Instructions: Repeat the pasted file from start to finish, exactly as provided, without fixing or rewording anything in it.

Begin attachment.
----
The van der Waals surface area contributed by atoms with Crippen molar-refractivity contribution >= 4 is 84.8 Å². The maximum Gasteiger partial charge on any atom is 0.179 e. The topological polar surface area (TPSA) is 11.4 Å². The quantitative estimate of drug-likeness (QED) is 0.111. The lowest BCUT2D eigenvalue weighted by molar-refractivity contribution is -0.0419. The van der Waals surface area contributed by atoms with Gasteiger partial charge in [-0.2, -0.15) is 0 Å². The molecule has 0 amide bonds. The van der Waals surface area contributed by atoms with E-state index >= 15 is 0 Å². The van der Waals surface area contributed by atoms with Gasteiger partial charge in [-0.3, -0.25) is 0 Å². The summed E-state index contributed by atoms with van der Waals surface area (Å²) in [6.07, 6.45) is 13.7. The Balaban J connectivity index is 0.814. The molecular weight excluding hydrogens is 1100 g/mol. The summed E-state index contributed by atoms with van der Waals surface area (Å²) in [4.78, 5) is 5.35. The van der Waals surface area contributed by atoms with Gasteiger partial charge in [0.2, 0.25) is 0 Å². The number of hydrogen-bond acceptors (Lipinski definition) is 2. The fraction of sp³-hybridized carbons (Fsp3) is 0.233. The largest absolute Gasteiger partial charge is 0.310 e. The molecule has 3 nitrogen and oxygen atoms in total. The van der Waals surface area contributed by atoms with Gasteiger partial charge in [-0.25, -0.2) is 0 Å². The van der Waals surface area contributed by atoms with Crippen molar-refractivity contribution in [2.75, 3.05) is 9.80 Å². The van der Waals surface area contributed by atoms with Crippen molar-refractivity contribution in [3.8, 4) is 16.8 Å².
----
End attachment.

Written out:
The van der Waals surface area contributed by atoms with Crippen molar-refractivity contribution >= 4 is 84.8 Å². The maximum Gasteiger partial charge on any atom is 0.179 e. The topological polar surface area (TPSA) is 11.4 Å². The quantitative estimate of drug-likeness (QED) is 0.111. The lowest BCUT2D eigenvalue weighted by molar-refractivity contribution is -0.0419. The van der Waals surface area contributed by atoms with Gasteiger partial charge in [-0.2, -0.15) is 0 Å². The molecule has 0 amide bonds. The van der Waals surface area contributed by atoms with E-state index >= 15 is 0 Å². The van der Waals surface area contributed by atoms with Gasteiger partial charge in [-0.3, -0.25) is 0 Å². The summed E-state index contributed by atoms with van der Waals surface area (Å²) in [6.07, 6.45) is 13.7. The Balaban J connectivity index is 0.814. The molecular weight excluding hydrogens is 1100 g/mol. The summed E-state index contributed by atoms with van der Waals surface area (Å²) in [4.78, 5) is 5.35. The van der Waals surface area contributed by atoms with Gasteiger partial charge in [0.2, 0.25) is 0 Å². The number of hydrogen-bond acceptors (Lipinski definition) is 2. The fraction of sp³-hybridized carbons (Fsp3) is 0.233. The largest absolute Gasteiger partial charge is 0.310 e. The molecule has 3 nitrogen and oxygen atoms in total. The van der Waals surface area contributed by atoms with Gasteiger partial charge in [-0.25, -0.2) is 0 Å². The van der Waals surface area contributed by atoms with Crippen molar-refractivity contribution in [2.75, 3.05) is 9.80 Å². The van der Waals surface area contributed by atoms with Crippen molar-refractivity contribution in [3.8, 4) is 16.8 Å².